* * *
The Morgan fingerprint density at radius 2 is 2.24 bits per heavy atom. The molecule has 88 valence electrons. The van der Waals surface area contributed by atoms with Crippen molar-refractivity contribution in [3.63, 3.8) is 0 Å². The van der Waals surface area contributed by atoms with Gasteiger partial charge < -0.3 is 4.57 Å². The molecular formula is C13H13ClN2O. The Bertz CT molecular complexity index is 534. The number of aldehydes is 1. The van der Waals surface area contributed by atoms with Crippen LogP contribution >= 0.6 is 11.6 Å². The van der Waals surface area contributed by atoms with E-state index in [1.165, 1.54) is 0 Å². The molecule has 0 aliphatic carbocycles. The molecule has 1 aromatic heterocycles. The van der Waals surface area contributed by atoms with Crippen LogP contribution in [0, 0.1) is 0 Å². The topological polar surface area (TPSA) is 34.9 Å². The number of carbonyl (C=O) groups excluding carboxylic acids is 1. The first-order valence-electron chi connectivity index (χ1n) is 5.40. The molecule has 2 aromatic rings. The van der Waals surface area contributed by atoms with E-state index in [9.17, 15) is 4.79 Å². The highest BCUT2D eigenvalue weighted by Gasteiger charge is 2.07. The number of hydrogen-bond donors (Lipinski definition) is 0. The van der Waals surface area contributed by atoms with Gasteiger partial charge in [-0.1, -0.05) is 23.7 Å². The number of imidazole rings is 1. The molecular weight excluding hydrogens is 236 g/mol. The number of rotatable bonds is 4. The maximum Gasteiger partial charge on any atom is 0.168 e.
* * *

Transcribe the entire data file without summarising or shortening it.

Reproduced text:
The Morgan fingerprint density at radius 2 is 2.24 bits per heavy atom. The molecule has 88 valence electrons. The van der Waals surface area contributed by atoms with Crippen molar-refractivity contribution in [3.63, 3.8) is 0 Å². The van der Waals surface area contributed by atoms with Gasteiger partial charge < -0.3 is 4.57 Å². The molecular formula is C13H13ClN2O. The Bertz CT molecular complexity index is 534. The number of aldehydes is 1. The van der Waals surface area contributed by atoms with Crippen LogP contribution >= 0.6 is 11.6 Å². The van der Waals surface area contributed by atoms with E-state index in [1.165, 1.54) is 0 Å². The molecule has 0 aliphatic carbocycles. The molecule has 1 aromatic heterocycles. The van der Waals surface area contributed by atoms with Crippen LogP contribution in [0, 0.1) is 0 Å². The topological polar surface area (TPSA) is 34.9 Å². The number of carbonyl (C=O) groups excluding carboxylic acids is 1. The first-order valence-electron chi connectivity index (χ1n) is 5.40. The molecule has 2 aromatic rings. The van der Waals surface area contributed by atoms with E-state index in [9.17, 15) is 4.79 Å². The highest BCUT2D eigenvalue weighted by Gasteiger charge is 2.07. The number of hydrogen-bond donors (Lipinski definition) is 0. The van der Waals surface area contributed by atoms with Gasteiger partial charge in [-0.1, -0.05) is 23.7 Å². The number of imidazole rings is 1. The molecular weight excluding hydrogens is 236 g/mol. The number of rotatable bonds is 4. The maximum Gasteiger partial charge on any atom is 0.168 e.